University of Pittsburgh Cancer Institute (UPCI)

Skin Cancer SPORE

Project 3: Safety and Efficacy of Vemurafenib and High-Dose IFNα2b for Advanced Melanoma

John M. Kirkwood, MD (Clinical Translational Science)
Soldano Ferrone, MD, PhD (Basic Science)
Hassane Zarour, MD (Basic Science)
Ahmad A. Tarhini, MD, PhD
Hussein Tawbi, MD, PhD

Clinical evidence has convincingly shown that the BRAF inhibitors (BRAFi) like vemurafenib induce objective tumor regression in >50% of patients with metastatic melanoma that bear the V600E BRAF mutation. However, the tumor regressions are infrequently complete and disease progression occurs at a median of 6-7 months of treatment. Multiple mechanism(s) have been found to support the intrinsic and acquired resistance of melanoma cells to BRAFi and represent major limitations to the use of BRAFi as a single agent in patients with advanced melanoma. Therefore, it is now critical to define combinatorial strategies to eradicate BRAFi sensitive and resistant melanoma cells. In this project, we will test the hypothesis that BRAFi (vemurafenib) enhances the therapeutic efficacy of IFNα-2b in patients with metastatic melanoma. This hypothesis stems from our novel findings that BRAFi: 1) enhances the sensitivity of melanoma cells to IFNα-mediated anti-proliferative and proapoptotic activity; 2) increases T cell-mediated immune responses to melanoma cells by upregulating tumor antigen presentation and downregulating the expression of inhibitory receptor ligand by melanoma cells and; 3) prolongs the survival of melanoma-bearing mice. These findings reflect an increased IFNα-2b sensitivity of melanoma cells harboring BRAF mutations upon treatment with BRAFi.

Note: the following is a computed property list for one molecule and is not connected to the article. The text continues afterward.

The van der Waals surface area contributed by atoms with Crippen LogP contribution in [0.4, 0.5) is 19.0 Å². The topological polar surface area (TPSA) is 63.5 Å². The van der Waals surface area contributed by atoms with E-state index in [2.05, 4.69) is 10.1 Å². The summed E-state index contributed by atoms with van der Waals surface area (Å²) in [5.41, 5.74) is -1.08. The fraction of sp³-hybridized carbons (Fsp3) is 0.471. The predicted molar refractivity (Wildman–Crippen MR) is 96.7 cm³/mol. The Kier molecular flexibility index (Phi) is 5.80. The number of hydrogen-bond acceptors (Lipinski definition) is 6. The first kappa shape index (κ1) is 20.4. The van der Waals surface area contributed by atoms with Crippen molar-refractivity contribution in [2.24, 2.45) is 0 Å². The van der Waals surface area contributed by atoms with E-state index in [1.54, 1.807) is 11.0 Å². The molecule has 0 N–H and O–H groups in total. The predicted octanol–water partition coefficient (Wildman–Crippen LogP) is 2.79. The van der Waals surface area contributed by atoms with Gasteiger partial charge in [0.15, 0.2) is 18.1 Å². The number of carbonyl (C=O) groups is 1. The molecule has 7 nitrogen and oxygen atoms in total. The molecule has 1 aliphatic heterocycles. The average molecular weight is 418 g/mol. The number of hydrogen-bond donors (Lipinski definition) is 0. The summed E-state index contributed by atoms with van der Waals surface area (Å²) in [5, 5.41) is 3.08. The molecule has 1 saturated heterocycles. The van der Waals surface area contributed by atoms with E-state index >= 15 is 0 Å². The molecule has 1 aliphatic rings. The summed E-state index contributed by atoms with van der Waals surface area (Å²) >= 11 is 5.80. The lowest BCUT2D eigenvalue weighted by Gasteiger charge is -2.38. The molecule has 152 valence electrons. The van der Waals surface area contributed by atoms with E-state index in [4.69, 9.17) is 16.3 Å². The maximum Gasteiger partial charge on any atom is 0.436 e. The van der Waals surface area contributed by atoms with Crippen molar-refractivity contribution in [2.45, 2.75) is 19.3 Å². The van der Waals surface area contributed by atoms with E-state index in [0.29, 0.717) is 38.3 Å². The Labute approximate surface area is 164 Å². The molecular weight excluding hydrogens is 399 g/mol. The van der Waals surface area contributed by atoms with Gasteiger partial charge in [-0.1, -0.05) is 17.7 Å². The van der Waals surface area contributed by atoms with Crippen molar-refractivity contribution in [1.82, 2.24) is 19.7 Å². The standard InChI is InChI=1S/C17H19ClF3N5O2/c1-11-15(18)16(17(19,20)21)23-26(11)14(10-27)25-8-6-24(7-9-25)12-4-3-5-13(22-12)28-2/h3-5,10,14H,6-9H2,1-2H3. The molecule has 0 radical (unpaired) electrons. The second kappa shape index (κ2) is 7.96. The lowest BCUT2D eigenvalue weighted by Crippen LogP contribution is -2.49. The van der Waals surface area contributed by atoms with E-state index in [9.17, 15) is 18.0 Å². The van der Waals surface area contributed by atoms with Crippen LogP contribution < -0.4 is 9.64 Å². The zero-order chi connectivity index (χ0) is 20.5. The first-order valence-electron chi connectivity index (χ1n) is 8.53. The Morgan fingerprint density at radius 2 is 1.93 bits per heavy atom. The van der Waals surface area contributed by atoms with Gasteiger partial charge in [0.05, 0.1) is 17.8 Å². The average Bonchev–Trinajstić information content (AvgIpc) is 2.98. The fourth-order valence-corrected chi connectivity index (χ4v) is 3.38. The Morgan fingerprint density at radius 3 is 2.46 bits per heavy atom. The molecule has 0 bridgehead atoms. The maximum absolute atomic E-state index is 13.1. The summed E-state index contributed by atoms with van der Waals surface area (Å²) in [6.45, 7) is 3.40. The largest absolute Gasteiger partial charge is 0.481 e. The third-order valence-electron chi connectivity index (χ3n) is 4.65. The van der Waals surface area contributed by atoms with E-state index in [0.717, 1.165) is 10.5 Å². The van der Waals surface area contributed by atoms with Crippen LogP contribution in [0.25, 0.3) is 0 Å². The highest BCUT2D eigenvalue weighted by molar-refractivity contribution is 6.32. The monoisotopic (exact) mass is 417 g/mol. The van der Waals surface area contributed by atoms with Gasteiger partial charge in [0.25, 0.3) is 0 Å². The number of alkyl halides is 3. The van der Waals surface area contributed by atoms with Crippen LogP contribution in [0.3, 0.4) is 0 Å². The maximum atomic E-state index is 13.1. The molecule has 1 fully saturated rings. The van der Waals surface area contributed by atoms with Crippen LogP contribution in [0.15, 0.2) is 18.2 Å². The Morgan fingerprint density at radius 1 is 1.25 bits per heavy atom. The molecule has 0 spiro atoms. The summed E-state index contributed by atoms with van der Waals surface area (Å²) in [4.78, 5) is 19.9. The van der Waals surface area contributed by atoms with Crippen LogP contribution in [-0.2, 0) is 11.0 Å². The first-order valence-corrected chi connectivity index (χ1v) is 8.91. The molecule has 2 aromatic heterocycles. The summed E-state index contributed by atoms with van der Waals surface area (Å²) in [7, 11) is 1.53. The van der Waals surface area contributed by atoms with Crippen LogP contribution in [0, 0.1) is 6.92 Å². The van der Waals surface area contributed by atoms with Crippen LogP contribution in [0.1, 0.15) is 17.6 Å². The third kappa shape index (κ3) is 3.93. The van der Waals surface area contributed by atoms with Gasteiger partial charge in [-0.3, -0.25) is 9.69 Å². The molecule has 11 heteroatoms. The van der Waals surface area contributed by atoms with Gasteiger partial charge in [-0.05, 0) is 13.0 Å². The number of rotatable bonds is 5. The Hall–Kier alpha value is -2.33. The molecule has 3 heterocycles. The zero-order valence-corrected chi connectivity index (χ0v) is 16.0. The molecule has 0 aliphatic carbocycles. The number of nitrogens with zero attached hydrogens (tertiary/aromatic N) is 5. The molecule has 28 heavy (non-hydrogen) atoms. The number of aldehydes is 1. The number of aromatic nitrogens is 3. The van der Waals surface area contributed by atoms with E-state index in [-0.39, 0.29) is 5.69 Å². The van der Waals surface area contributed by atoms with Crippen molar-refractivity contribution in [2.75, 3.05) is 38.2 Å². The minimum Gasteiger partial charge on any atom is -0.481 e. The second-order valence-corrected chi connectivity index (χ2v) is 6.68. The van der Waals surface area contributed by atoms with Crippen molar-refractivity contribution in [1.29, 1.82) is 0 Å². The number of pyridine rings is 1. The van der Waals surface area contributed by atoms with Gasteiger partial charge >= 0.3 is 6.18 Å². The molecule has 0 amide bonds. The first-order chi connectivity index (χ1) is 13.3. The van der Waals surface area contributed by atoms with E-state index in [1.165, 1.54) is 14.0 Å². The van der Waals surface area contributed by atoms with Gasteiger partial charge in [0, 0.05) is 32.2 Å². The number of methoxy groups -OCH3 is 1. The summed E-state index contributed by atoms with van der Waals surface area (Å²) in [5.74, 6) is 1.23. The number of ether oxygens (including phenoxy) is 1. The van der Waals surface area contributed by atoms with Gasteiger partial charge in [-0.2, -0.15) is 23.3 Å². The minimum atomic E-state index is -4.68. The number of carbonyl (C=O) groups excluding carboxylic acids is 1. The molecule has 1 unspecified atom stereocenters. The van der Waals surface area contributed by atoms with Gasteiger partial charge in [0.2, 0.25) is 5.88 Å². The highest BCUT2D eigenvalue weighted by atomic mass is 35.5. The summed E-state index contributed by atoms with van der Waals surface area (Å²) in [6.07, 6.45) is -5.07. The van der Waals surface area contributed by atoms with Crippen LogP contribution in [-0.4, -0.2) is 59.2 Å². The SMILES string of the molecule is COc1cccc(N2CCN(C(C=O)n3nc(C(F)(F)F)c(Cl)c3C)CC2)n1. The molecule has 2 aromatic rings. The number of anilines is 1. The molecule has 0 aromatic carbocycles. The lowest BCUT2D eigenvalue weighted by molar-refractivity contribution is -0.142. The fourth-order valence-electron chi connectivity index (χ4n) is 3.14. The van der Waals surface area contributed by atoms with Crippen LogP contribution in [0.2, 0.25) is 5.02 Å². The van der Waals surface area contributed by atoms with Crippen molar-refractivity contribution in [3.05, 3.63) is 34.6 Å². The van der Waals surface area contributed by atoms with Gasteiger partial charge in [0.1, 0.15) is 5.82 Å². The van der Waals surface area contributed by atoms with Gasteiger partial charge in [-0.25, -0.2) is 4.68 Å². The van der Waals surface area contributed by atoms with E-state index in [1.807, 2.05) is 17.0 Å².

To assess the clinical significance of our experimental data, the proposed Specific Aims will test the following hypotheses:

  1. The administration of BRAFi and IFNα-2b to patients with metastatic melanoma is safe, non-toxic and immunogenic;
  2. The administration of BRAFi enhances the antiproliferative and proapoptotic activity of IFNα-2b as well as its ability to upregulate the expression of HLA class I antigen presentation machinery (APM) component expression by melanoma cells and their recognition by T cells; and
  3. The administration of BRAFi and IFNα-2b increases tumor antigen (TA)-specific T cell expansion and function in the tumor microenvironment (TME) by decreasing PDL1 expression on melanoma cells and reducing tumor antigen load.

The information derived from the outlined studies will help to determine the therapeutic relevance of the BRAFi/IFNα-2b combination and the molecular mechanisms underlying the therapeutic effects of this combination.